There was no shortage of information for fishermen from LFAs 33, 34 and 35 to consider and discuss during the third annual SWNS Lobster Forum in Yarmouth on September 19.
A global marketing analysis, the industry-driven by-catch monitoring pilot project, offshore petroleum exploration, new provincial coastal legislation and a panel discussion and workshop on North Atlantic right whales were all part of the day-long agenda.
“The SWNS Lobster Forum is an opportunity for fishermen to not just learn more about issues, but also to engage and give credible feedback to DFO (Department of Fisheries and Oceans),” said Ruth Innis, Maritime Fishermen’s Union (MFU), Local 9, one of the five fishermen’s organizations who co-organized the forum. The Bay of Fundy Inshore Fishermen’s Association, the Scotia Fundy Inshore Fishermen’s Association, Coldwater Lobster Association and Brazil Rock 33/34 are the other associations.
“The workshop on the North Atlantic right whale is an excellent example of the kind of communication and engagement that needs to take place in the industry,” said Innis. “Industry was given the opportunity to make mitigation suggestions and these will be submitted to DFO.”
“How should we be involved in mitigation measures for the North Atlantic right whale?” was the question posed to fishermen during the North Atlantic right whale panel and workshop.
Geoff Irvine, executive director of the Lobster Council of Canada, Lawrence Cook, president of the Lobster Council of Canada, Jonathan Underwood, DFO and Martin Mallet, executive director of the MFU, were on the panel.
Mallet said what happened in the Gulf in 2017 with right whales and the snow crab fishery was a “perfect storm event.” There was a double quota to fish for snow crab, so the fishery lasted a month longer, gear with extra-long lines was being used and then the whales came.
“When DFO reacted, they painted all fixed gear the same colour,” said Mallet.
“Lobster, herring, mackerel… I think industry needs to be involved in the solutions moving forward. There’s no better person to give insight how to be more efficient and co-exist with whales than fishermen. Up to now all the scenarios we suggested to DFO — most of them have not been taken into account. We’re hoping in next few months looking to 2019, we hope new science coming out will be able to change the situation next year.”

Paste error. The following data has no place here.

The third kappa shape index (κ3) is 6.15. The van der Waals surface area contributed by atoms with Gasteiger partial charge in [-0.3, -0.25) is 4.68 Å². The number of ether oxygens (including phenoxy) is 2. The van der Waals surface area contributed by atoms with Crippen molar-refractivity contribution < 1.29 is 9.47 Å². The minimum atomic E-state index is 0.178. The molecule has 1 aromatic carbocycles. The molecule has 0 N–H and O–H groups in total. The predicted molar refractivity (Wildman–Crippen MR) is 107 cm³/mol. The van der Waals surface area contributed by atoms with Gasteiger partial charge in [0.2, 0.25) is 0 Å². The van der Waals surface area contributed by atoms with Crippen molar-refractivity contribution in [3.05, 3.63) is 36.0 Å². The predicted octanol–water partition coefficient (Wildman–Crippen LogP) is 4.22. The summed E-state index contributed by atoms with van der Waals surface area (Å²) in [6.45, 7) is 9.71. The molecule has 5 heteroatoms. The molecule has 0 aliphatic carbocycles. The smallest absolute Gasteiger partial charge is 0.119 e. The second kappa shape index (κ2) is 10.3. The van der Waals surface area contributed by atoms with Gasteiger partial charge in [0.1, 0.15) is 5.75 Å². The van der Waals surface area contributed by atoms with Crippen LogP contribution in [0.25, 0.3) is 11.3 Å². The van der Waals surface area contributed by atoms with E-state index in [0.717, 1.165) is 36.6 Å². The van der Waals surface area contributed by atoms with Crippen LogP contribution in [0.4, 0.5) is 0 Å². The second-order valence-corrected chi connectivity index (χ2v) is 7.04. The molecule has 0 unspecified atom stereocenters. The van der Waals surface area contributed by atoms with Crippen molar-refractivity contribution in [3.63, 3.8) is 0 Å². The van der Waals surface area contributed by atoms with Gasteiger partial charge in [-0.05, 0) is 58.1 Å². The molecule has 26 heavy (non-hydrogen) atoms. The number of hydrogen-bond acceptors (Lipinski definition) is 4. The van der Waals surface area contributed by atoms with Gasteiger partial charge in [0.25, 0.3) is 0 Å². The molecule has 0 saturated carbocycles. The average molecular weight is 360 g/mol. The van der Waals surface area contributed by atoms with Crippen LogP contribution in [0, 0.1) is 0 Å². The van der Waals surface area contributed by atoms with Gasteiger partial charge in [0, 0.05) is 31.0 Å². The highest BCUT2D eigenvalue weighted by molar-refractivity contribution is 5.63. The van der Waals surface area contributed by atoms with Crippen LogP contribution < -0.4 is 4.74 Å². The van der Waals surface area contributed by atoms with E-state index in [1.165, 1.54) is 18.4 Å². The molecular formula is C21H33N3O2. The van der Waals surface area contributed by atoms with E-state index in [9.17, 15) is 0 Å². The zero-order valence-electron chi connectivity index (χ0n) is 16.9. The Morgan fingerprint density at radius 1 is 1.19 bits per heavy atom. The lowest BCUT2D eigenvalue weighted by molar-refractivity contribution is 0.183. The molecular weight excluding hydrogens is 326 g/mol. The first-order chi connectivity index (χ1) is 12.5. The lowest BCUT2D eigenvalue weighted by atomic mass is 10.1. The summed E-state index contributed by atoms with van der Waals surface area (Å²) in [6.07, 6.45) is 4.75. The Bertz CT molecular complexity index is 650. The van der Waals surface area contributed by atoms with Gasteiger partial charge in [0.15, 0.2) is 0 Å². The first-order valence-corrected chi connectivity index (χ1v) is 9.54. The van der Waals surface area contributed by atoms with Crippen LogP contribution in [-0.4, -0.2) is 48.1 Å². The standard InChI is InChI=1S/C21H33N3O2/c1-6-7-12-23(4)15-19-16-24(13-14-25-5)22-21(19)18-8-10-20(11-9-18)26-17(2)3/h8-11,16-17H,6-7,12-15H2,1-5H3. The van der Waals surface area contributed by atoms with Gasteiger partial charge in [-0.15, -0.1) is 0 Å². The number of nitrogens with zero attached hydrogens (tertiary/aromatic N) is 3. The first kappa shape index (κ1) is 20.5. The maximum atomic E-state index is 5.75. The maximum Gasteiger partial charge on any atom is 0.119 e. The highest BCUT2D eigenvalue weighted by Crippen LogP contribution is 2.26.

Cook, a Grand Manan fishermen, said right whales first became an issue in his area in 2006, when the opening of LFA 38 was delayed due to right whales being present on the fishing grounds. In response, industry created a mitigation strategy.
“We didn’t harm any whales that year and haven’t harmed any whales since,” said Cook.
Flash forward to 2018, Cook said LFA 38 lobster fishermen were “treated the same this spring when whales showed up in the critical whale habitat as those with no mitigation strategy and no record. We’ve been working on this for 12 years and have had 12 years success. It’s important to remember the lobster fishery didn’t kill any whales in 2017.”
Underwood told fishermen that in 2018, there were more than 63 notices of closures to harvesters due to the presence of right whales, mostly in the Gulf. A closure in Roseway Basin off Southwestern Nova Scotia happened just days after the LFA 34 fishery closed on May 31.
Some of the suggestions from fishermen on the how to deal with whales included:
- Using as short as possible lines
- Fair and equal treatment for all industries
- Sticking together on this issue as lobster fishermen
- Two confirmed whale sightings before any closure
- Industry should be the leader in the protocol-making process and should be the ones implementing the criteria
- DFO should be supporting industry collaboration between academics, regulators and industry
“Fishermen have not been involved in the decision-making process. If industry is ready to take steps to protect whales then they should be considered in the decision-making process is a strong theme all the way through,” said forum moderator Arthur Bull as he read the workshop responses. “There should be a working group set up and industry should be at the table.”